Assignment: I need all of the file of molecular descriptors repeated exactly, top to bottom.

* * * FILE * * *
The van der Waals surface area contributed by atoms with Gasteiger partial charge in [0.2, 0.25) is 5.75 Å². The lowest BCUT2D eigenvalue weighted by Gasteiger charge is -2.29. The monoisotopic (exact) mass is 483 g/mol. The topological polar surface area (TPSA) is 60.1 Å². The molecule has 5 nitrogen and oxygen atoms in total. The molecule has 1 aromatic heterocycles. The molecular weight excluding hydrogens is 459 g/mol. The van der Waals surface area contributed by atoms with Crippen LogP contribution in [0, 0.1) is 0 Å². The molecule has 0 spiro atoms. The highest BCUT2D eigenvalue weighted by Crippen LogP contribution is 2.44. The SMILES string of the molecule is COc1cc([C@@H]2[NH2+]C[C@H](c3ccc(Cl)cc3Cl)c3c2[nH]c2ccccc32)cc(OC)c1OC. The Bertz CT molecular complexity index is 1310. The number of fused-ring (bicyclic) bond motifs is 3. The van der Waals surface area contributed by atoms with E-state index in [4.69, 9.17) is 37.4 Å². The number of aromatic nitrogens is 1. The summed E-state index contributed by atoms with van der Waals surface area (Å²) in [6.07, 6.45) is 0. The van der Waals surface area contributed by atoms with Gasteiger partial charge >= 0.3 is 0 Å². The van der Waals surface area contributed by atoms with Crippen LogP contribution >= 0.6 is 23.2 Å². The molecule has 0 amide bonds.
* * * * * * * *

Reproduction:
The van der Waals surface area contributed by atoms with Gasteiger partial charge in [0.2, 0.25) is 5.75 Å². The lowest BCUT2D eigenvalue weighted by Gasteiger charge is -2.29. The monoisotopic (exact) mass is 483 g/mol. The topological polar surface area (TPSA) is 60.1 Å². The molecule has 5 nitrogen and oxygen atoms in total. The molecule has 1 aromatic heterocycles. The molecular weight excluding hydrogens is 459 g/mol. The van der Waals surface area contributed by atoms with Crippen LogP contribution in [0, 0.1) is 0 Å². The molecule has 0 spiro atoms. The highest BCUT2D eigenvalue weighted by Crippen LogP contribution is 2.44. The SMILES string of the molecule is COc1cc([C@@H]2[NH2+]C[C@H](c3ccc(Cl)cc3Cl)c3c2[nH]c2ccccc32)cc(OC)c1OC. The Bertz CT molecular complexity index is 1310. The number of fused-ring (bicyclic) bond motifs is 3. The van der Waals surface area contributed by atoms with E-state index in [4.69, 9.17) is 37.4 Å². The number of aromatic nitrogens is 1. The summed E-state index contributed by atoms with van der Waals surface area (Å²) in [6.07, 6.45) is 0. The van der Waals surface area contributed by atoms with Gasteiger partial charge >= 0.3 is 0 Å². The van der Waals surface area contributed by atoms with Crippen LogP contribution >= 0.6 is 23.2 Å². The molecule has 0 amide bonds.